Principle 2: Use of sustainable energy

Cradle 2 Cradle considers how energy is produced and how effectively it is used, while LCA considers the amount of energy used throughout the life of the product.

It is possible to calculate an LCA while considering only solar energy as the energy input. However, this would be carried out based on the current technology of solar panels, and hence this calculation should be corrected in the future to also consider the most efficient future technology that is expected to be developed [48].

Principle 3: Celebrate diversity

Regarding this principle, in recent years, around the union of the concepts of LCA and Triple E (Sustainability), the first studies have arisen where the Social Life Cycle Assessment (SLCA) is carried out. This SLCA considers the welfare of members belonging to the production chain [7,49].

Application of the C2C principles to the case study

Principle 1: Since the product cannot be recycled because it is bilayer, compliance with this principle is proposed by studying the possibility of incineration with energy recovery, so that this energy constitutes the same process or an entry for another product. In addition, with respect to the materials used, the ABC-X evaluation methodology of the C2C is proposed as a basis, since it is one of its strong points, and, for the present package, high values are observed at that point. It should be borne in mind that, as part of the eco-design (fundamental pillar of the C2C), the container can be dismantled, which facilitates its disposal at the end of its useful life, whereby its components can be divided into the pre-established cycles.

Principle 2: A study is proposed into how values obtained would change if wind, water, and/or solar energy were used instead of electrical energy, for example. The purchase of renewable energy credits is also evaluated. With regard to energy efficiency, the activity time of the sensors could be optimized through their study. In the present work, the chosen microcontrollers have a saving mode, which greatly alleviates the load of electrical consumption of the intelligent system. The option of evaluating the use of conductive polymer sensors is also suggested, since their operating temperature is low.

Principle 3: All raw material suppliers are assumed to be Spanish, and they therefore contribute to the increase of local employment, in addition to the establishment of the production plant in Spain, thus generating opportunities for training and employment.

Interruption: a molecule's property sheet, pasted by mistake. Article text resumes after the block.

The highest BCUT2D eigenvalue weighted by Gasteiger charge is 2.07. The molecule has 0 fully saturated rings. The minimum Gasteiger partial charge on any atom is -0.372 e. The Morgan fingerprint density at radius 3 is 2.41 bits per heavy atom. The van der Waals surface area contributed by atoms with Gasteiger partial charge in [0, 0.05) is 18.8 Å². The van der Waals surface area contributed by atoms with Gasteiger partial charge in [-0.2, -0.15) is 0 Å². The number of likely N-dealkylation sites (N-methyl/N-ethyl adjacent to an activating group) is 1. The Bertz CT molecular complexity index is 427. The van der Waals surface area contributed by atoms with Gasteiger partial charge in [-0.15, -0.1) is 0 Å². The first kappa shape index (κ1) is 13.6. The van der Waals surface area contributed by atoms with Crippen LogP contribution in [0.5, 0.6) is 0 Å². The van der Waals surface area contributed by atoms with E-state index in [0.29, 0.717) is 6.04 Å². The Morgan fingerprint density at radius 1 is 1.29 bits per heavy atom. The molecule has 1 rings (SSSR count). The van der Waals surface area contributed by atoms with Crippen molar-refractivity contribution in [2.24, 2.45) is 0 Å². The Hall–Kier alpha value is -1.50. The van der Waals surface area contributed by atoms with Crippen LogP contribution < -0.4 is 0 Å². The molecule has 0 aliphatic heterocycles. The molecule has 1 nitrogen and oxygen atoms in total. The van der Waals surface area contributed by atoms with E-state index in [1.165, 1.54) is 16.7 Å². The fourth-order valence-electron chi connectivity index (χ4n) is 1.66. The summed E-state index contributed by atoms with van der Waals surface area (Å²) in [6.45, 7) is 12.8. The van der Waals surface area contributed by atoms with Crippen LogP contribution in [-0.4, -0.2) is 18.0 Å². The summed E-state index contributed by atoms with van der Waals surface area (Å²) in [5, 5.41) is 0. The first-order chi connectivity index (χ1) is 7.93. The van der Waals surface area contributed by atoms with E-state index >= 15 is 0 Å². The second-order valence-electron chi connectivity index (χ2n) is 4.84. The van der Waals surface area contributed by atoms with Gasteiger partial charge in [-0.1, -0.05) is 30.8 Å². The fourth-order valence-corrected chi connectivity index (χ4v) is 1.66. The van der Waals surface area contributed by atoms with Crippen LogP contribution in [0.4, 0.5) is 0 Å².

Please note that the recommendation to use only Spanish suppliers is specific to the case study considered, as a result of the Social Life Cycle Assessment (SLCA) that has been carried out. The generalizable recommendations should be to celebrate diversity, as introduced in previous sections, and develop a SLCA considering the welfare of members belonging to the production chain.

Process optimization

To begin with, the reduction of the thickness of the plastics used is first considered, which would not cause any change in the production line, because no different industrial machinery would be required, and the amount of raw material transported and used for the manufacture of the film would be reduced (30). To this end, specific laboratory tests must be developed in order to verify the technical feasibility of the evaluation solution, in particular, the possible changes that occur in the permeability of the film and the mechanical behaviour after the thickness of the film is reduced.

A second option is to use recycled plastic granules, which would increase the level of environmental sustainability associated with the life cycle of the container, although it may turn out to be less effective compared to reducing the film thickness since the recycling of plastic waste and the transport of recycled granules to the factory imply a high consumption of electricity [30].

The purification and reuse of the intrinsic waste obtained in the extrusion of granules is also proposed.

On the other hand, the supply chain could be optimized, 1by evaluating the distribution through alternative transport systems and via then optimization at the potential location site of the production plant.